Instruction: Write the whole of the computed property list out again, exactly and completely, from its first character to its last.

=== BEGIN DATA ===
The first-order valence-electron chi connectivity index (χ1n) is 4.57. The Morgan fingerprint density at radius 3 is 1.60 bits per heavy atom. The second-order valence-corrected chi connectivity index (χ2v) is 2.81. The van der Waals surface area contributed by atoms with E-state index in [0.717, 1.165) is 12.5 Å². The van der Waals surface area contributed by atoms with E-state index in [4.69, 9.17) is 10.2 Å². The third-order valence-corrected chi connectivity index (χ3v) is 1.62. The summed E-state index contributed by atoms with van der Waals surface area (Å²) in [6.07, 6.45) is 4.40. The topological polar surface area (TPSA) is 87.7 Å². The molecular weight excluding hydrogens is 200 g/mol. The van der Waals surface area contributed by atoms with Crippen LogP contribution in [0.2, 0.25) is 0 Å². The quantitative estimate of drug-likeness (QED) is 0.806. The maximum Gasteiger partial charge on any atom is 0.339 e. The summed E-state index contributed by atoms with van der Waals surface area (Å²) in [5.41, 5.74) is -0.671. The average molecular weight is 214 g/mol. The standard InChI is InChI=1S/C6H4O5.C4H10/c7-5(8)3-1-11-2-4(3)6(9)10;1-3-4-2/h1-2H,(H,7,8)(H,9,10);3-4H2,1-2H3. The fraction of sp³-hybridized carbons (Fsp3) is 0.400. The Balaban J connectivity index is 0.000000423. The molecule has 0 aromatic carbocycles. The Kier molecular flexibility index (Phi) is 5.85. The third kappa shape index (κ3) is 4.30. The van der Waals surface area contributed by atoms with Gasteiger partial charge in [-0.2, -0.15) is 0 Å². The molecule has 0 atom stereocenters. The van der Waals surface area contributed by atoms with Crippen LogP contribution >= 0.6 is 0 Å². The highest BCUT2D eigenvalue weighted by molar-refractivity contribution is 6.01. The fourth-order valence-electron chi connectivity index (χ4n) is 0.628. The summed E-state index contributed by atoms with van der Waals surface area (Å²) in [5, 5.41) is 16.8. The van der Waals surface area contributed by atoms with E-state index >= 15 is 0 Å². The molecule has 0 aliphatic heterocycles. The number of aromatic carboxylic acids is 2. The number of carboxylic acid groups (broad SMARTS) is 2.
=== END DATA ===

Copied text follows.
The first-order valence-electron chi connectivity index (χ1n) is 4.57. The Morgan fingerprint density at radius 3 is 1.60 bits per heavy atom. The second-order valence-corrected chi connectivity index (χ2v) is 2.81. The van der Waals surface area contributed by atoms with E-state index in [0.717, 1.165) is 12.5 Å². The van der Waals surface area contributed by atoms with E-state index in [4.69, 9.17) is 10.2 Å². The third-order valence-corrected chi connectivity index (χ3v) is 1.62. The summed E-state index contributed by atoms with van der Waals surface area (Å²) in [6.07, 6.45) is 4.40. The topological polar surface area (TPSA) is 87.7 Å². The molecular weight excluding hydrogens is 200 g/mol. The van der Waals surface area contributed by atoms with Crippen LogP contribution in [0.2, 0.25) is 0 Å². The quantitative estimate of drug-likeness (QED) is 0.806. The maximum Gasteiger partial charge on any atom is 0.339 e. The summed E-state index contributed by atoms with van der Waals surface area (Å²) in [5.41, 5.74) is -0.671. The average molecular weight is 214 g/mol. The standard InChI is InChI=1S/C6H4O5.C4H10/c7-5(8)3-1-11-2-4(3)6(9)10;1-3-4-2/h1-2H,(H,7,8)(H,9,10);3-4H2,1-2H3. The fraction of sp³-hybridized carbons (Fsp3) is 0.400. The Balaban J connectivity index is 0.000000423. The molecule has 0 aromatic carbocycles. The Kier molecular flexibility index (Phi) is 5.85. The third kappa shape index (κ3) is 4.30. The van der Waals surface area contributed by atoms with Gasteiger partial charge in [-0.2, -0.15) is 0 Å². The molecule has 0 atom stereocenters. The van der Waals surface area contributed by atoms with Crippen LogP contribution >= 0.6 is 0 Å². The highest BCUT2D eigenvalue weighted by molar-refractivity contribution is 6.01. The fourth-order valence-electron chi connectivity index (χ4n) is 0.628. The summed E-state index contributed by atoms with van der Waals surface area (Å²) in [5, 5.41) is 16.8. The van der Waals surface area contributed by atoms with E-state index >= 15 is 0 Å². The molecule has 0 aliphatic heterocycles. The number of aromatic carboxylic acids is 2. The number of carboxylic acid groups (broad SMARTS) is 2.